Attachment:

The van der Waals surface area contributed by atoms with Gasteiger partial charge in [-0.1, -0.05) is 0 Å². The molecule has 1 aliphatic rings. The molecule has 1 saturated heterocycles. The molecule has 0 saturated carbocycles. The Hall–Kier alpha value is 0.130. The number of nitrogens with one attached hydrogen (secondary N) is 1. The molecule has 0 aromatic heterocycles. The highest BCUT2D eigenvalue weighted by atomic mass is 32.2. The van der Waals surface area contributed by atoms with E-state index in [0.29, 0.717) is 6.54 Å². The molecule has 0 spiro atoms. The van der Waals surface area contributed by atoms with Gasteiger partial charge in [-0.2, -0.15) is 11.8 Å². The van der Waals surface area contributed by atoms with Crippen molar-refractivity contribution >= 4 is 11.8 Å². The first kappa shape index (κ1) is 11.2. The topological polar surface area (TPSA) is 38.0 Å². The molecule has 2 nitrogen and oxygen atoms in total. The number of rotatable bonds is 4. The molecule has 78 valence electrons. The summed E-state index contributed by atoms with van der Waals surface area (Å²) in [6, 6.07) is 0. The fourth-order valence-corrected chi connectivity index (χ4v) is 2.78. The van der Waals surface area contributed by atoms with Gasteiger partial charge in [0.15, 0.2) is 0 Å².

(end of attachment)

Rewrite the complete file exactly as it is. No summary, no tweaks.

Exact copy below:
The van der Waals surface area contributed by atoms with Gasteiger partial charge in [-0.1, -0.05) is 0 Å². The molecule has 1 aliphatic rings. The molecule has 1 saturated heterocycles. The molecule has 0 saturated carbocycles. The Hall–Kier alpha value is 0.130. The number of nitrogens with one attached hydrogen (secondary N) is 1. The molecule has 0 aromatic heterocycles. The highest BCUT2D eigenvalue weighted by atomic mass is 32.2. The van der Waals surface area contributed by atoms with E-state index in [0.29, 0.717) is 6.54 Å². The molecule has 0 spiro atoms. The van der Waals surface area contributed by atoms with Gasteiger partial charge in [-0.2, -0.15) is 11.8 Å². The van der Waals surface area contributed by atoms with Crippen molar-refractivity contribution >= 4 is 11.8 Å². The first kappa shape index (κ1) is 11.2. The topological polar surface area (TPSA) is 38.0 Å². The molecule has 2 nitrogen and oxygen atoms in total. The number of rotatable bonds is 4. The molecule has 78 valence electrons. The summed E-state index contributed by atoms with van der Waals surface area (Å²) in [6, 6.07) is 0. The fourth-order valence-corrected chi connectivity index (χ4v) is 2.78. The van der Waals surface area contributed by atoms with Gasteiger partial charge in [0.15, 0.2) is 0 Å².